D.C. Delegate Norton vows to 'stop' permanent fencing around U.S. Capitol
Norton said that "permanent fencing would send an un-American message to the nation and the world."
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Democratic Rep. Eleanor Holmes Norton, the non-voting delegate representing the District of Columbia in the House, vowed to stop the 7-foot fence surrounding the U.S. Capitol from becoming permanent.
"The @WashingtonPost @PostOpinions published an editorial supporting my No Fencing at the Capitol Act," she wrote on Twitter on Tuesday. "No bill should even be necessary to stop permanent fencing, but stop it I will."
Norton, a member of the House Committee on Oversight and Government Reform, linked to a Washington Post editorial that called on Congress not to "deface" the U.S. Capitol Building with a permanent fence. Norton's bill would prohibit the fence from becoming permanent.
"The Capitol Police Board — which consists of the House sergeant at arms, the Senate sergeant at arms and doorkeeper and the architect of the Capitol, with the Capitol Police chief a nonvoting member — would likely be the one to formally request the fence," wrote the Post's editorial board.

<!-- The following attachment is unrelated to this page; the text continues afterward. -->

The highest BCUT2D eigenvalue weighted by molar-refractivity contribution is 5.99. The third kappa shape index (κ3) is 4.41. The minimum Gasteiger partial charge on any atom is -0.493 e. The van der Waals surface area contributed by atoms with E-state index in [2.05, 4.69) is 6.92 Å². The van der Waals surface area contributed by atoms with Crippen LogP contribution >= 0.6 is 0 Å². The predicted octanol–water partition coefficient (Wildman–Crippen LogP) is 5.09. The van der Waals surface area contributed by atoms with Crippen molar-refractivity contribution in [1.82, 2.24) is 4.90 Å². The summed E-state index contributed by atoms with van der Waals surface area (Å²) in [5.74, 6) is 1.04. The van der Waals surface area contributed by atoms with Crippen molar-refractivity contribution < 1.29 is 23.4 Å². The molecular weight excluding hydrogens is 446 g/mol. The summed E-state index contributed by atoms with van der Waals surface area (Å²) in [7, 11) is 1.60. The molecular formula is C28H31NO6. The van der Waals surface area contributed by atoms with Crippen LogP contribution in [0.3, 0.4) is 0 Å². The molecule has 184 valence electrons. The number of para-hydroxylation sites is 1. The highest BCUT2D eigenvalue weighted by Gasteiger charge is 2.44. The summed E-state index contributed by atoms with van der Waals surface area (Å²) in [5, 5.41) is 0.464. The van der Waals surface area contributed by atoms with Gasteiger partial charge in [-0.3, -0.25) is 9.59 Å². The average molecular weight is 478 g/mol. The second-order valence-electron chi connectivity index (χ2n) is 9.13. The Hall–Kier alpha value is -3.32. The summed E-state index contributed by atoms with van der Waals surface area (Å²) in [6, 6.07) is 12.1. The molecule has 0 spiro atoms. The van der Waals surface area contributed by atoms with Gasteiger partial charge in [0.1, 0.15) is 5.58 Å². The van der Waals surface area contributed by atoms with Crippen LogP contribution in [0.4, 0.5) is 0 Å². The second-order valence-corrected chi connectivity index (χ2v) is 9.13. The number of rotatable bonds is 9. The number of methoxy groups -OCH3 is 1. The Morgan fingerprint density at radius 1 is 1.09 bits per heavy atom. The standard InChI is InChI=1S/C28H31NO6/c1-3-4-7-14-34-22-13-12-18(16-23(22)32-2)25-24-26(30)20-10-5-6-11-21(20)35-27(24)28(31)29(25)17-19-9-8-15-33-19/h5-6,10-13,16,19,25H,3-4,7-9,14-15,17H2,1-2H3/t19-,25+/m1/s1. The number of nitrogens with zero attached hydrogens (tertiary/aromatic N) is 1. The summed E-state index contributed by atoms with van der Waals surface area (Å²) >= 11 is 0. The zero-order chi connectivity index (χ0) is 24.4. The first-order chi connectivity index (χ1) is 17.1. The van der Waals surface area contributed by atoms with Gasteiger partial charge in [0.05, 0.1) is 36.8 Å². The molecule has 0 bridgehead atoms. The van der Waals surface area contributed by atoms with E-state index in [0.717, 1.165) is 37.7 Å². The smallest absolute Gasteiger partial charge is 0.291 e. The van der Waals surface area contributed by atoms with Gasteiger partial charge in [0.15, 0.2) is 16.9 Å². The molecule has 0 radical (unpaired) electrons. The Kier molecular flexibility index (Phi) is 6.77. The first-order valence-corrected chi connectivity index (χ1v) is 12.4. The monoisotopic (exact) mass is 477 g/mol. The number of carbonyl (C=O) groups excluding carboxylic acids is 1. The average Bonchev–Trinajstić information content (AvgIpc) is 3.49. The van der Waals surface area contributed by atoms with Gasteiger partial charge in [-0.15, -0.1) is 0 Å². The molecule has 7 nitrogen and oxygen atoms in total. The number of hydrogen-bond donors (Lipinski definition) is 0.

"The House and Senate sergeants-at-arms are effectively selected by the speaker and the Senate majority leader, which means, if they agree on a matter, Ms. Pelosi and Mr. Schumer effectively control the board," the editorial continued. "They need to use their influence to secure the Capitol without defacing it."
Norton said that "permanent fencing would send an un-American message to the nation and the world, by transforming our democracy from one that is accessible and of the people to one that is exclusive and fearful of its own citizens."
The fence was installed following the Jan. 6 riot. It includes razor wire at the top. There have been no major incidents on the Capitol complex since that time. Some lawmakers have called for its removal.
"I haven't seen any credible information whatsoever that we would need all the fencing and all the guardsmen that are still there," said California Republican Rep. Devin Nunes, ranking member of the House Intelligence Committee. "They need to go home."
Arizona Republican Rep. Andy Biggs recently told Just the News that installing the fence around the Capitol proved the Republicans' case for installing additional barriers on the southern border.
"The same people who tell me that fences don't work on the border want to have this fence and turn the Capitol into a military compound," Biggs said during an interview on the "Just the News AM" show. "So we don't know of any existing, emergent threat to the Capitol, but we do know of an existing, emergent threat to our nation through the border, people crossing the border illegally that are coming across."